Prof. Philip KT Li
Honorary Professor of Medicine, Chinese University of Hong Kong and President of Hong Kong College of Physicians, and represents ISN on the WKD Joint Steering Committee
Dr.Guillermo García García
Research Professor, University of Guadalajara Health Sciences Center, and Director of Nephrology, Hospital Civil de Guadalajara, Mexico, and represents IFKF on the WKD Joint Steering Committee
Preventive interventions – put in place in every country – could be the most suitable means of reducing the prevalence of chronic kidney disease (CKD) and the costs associated with it.
One in three people in the general population (an estimated 850 million people) is at increased risk of CKD. Worldwide, an estimated 10% of people have CKD, and estimates suggest nine in ten of those are unaware of their condition. The global burden of CKD is rapidly increasing with a projection of becoming the fifth most common cause of years of life lost globally by 2040.
Preventable costs of chronic kidney diseases
The costs of dialysis and transplantation consume 2–3% of the annual healthcare budget in high-income countries. This money is being spent on less than 0.03% of the total population of these countries. To reduce costs, the focus should then be put on preventing CKD.
Cost-effectiveness can be increased by adopting secondary prevention measures for higher-risk populations such as those with diabetes mellitus and hypertension and those with rapid CKD progression.
Education and political engagement, the first steps toward prevention
“Primary prevention should focus on the modification of CKD risk factors and addressing structural abnormalities of the kidney and urinary tracts. There should also be a focus on exposure to environmental risk factors and substances that inhibit, damage or destroy the cells and/or tissues of the kidneys (nephrotoxins),” explains Professor Philip Kam Tao Li, Co-chairman of World Kidney Day Joint Steering Committee for the International Society of Nephrology (ISN).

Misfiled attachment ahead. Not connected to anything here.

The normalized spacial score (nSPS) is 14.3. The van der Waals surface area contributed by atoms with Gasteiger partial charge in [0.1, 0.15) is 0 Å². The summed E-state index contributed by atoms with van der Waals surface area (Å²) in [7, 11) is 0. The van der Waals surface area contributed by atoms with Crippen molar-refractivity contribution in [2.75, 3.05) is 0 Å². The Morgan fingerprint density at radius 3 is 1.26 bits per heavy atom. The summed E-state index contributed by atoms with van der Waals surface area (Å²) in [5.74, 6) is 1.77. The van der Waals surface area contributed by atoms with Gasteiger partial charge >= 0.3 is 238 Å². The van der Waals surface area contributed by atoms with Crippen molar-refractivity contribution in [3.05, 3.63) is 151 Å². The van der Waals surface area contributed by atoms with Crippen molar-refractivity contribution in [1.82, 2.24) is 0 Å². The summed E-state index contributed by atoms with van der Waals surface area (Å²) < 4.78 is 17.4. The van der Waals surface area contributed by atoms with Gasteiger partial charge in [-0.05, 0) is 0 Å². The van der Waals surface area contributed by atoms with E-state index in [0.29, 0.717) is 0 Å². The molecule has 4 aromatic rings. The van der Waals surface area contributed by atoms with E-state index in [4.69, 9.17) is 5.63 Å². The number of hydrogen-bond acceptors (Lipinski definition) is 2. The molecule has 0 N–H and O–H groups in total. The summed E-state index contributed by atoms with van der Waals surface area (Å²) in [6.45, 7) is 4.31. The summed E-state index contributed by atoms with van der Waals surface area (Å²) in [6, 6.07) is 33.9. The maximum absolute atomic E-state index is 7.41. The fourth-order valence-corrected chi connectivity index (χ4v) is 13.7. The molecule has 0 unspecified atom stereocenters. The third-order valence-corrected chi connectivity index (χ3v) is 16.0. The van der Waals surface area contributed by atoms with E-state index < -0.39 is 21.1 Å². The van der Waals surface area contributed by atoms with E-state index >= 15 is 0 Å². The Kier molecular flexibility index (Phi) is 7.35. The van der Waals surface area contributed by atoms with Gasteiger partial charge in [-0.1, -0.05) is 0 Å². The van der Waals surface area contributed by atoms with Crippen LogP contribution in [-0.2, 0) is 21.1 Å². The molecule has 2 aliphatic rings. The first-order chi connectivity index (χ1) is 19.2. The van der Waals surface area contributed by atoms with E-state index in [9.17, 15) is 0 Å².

“In contrast, in persons with pre-existing kidney disease, secondary prevention, including blood pressure optimisation, glycemic control and avoiding a high-protein high-sodium diet should be the main goal of education and clinical interventions,” adds Professor Guillermo Garcia Garcia, Co-chairman of WKD Joint Steering Committee for the International Federation of Kidney Foundations (IFKF).
Prof Li, who is also Immediate Past President of the Asian Pacific Society of Nephrology, says: “Educational and political efforts are needed to push the ‘prevention’ approach.”
We need to raise awareness across all of society
CKD prevention should be understood across all parts of society: from the general public to nephrologist practitioners and decision-makers. Populations should be made aware of the risks through global communication campaign, while online learning platforms can empower patients.
On the flipside, practitioners who receive cross-speciality training will increasingly identify and treat at-risk patients. Politicians can do their share by prioritising integrated NCD programmes and support good practice. Good practice includes screening at-risk populations, improving universal access to essential diagnostics of early CKD, increasing the availability of affordable basic technologies and essential medicines, and task shifting from doctors to front-line healthcare workers to more effectively target progression of CKD.
World Kidney Day on Thursday, 12 March 2020
Led by the ISN and the IFKF, the theme for World Kidney Day 2020 is: “Kidney Health for Everyone Everywhere – from Prevention to Detection and Equitable Access to Care.” It highlights the importance of preventive interventions – be it primary, prevention of CKD onset, or secondary or tertiary, i.e. prevention of worsening early CKD or progression of more advanced CKD to end-stage kidney disease, respectively.